Thanks all what a forum! And Margot I did shed a tear when I finally realised the headshaking was stress, sorrow for the stress the wee fella was experiencing and absolute delight that it could, through QS, be helped and none associated with fear! Can't wait till he gets all his shoes sorted to get out and do more passenger riding. Cx
  14. Headshaking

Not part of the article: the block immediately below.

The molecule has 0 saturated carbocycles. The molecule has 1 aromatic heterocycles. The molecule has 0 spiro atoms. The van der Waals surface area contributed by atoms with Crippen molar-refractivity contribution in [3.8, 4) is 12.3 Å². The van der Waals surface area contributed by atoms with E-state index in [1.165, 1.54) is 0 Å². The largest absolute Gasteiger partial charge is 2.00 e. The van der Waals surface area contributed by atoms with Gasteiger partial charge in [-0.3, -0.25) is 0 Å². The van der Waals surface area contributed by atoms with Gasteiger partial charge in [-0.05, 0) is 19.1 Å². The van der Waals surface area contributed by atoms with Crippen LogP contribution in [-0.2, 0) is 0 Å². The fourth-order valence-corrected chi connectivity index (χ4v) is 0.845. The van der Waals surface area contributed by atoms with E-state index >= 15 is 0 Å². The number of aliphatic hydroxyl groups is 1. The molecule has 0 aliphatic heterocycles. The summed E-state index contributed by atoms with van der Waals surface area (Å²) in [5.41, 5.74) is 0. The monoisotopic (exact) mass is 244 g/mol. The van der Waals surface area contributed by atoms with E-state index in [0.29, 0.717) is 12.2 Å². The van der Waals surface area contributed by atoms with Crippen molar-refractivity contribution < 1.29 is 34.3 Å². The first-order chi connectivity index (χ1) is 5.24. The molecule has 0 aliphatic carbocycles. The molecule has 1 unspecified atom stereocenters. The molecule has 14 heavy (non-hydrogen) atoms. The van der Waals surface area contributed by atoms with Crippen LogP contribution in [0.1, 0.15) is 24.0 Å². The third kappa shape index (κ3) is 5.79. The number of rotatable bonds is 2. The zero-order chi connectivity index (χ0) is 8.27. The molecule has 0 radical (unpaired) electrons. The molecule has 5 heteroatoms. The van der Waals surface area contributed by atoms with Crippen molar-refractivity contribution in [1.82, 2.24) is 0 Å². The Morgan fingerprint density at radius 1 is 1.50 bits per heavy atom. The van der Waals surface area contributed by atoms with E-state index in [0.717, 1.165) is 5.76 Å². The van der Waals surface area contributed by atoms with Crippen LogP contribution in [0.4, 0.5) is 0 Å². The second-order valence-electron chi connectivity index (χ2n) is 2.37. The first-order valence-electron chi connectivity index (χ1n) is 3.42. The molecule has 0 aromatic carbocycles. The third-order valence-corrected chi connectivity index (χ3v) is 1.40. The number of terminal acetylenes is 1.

Hi folks - it's a rainy lunch time so instead of getting wet outside in Glasgow I thought I would take a few mins (spurred on by Shane and Meredith at our recent clinic, encouraging us all to use the forum and share) to tell you about my experience. As I look down at my hand typing here I can see the scars on the back, the cause of which led me to QS. Just over a year ago I was putting my horse (Mani) out and he was so excited/stressed(?) when he got to the field that he broke free kicking out behind him and as he went and caught the back of my hand. A four hour wait in A&E, four stitches in my hand and four weeks off horse work had an impact on us both. When we returned to work, initially lunging (for safety, so I thought) Mani started headshaking violently; the situation was such that last summer he was often unrideable. I went through the vet route, did lots of investigation, kept a detailed log and was ultimately convinced that he was a photic headshaker - perhaps as a result of a reaction to the flu jag which he had received just four days before he first displayed headshaking. Not long after this I attended my first clinic with Meredith and Shane and on day two (which was bright) Mani exhibited his headshaking when I asked Shane and Meredith they both said it looked like stress and DO the programme. You know I did do some but really didn't get into the forum nor work with others, so I was not really that successful. I thought I was doing OK as Mani was still when I was doing no yield, was driving OK, backing up etc. But what I was missing was how he was. Mani was complying/enduring, we were not connected. We had a horrible winter here 09/10 with weeks when horses were stable bound and at times I was really very afraid to deal with Mani (taking him out to the field)and of course most of it was me. Mani, although only 7, has arthritic changes in his feet (although try to spot them as he careers about the field) and I knew that I had to sort myself out as the options for an arthritic, headshaking horse are very limited. I had to become the leader this wee horse needs. So, in May of this year, Mani and I went for a few days to a good friend and we had our own little natural horsemanship boot camp. WHAT a transformation in what must only have been about 6 hours work. I was really ready to go and what progress Mani and I have made. For various reasons I am now convinced that his headshaking is stress and one year on Mani still does occasionally headshake but it kind of almost makes me smile, because he is telling me something and I CAN do something about it - What caused my wee man to be OK one day and then like a light switch being thrown develop headshaking, I have no idea (did his kicking out impact on him, was I reflecting my concerns on him,???). No matter really just sooooooo happy that not only is he much happier but that the A&E incident means that we are now really doing QS and Mani is a much happier wee horse. I can imagine many, many positive times ahead. Second clinic just last weekend (again great) and since that time Mani has been in due to a loose shoe not something that is ideal with acres of grass to be eaten(please farrier come tomorrow).The point is that before he would have been very challenging to take out. The last few evenings I have done a very small amount of QS in our arena area then letting him stretch his legs and nibble at the grass around the edge while I do his stable. He has been great going out and after only 20 mins comes to me when I go to bring him back in – it’s a whole different picture. So what am I taking so long to say - believe Meredith and Shane (not that I didn't) communicate your highs and lows, use the forum take help when it comes to you do QS Thanks to - Jo (and Stephen), Ali, Paul and Kirsten and the Meadow Park Group, Meredith and Shane and my friend Gill. OH and to my hubbie who interestingly bought me my first level one CD a couple of year before this all began, I guess the message finally got to me!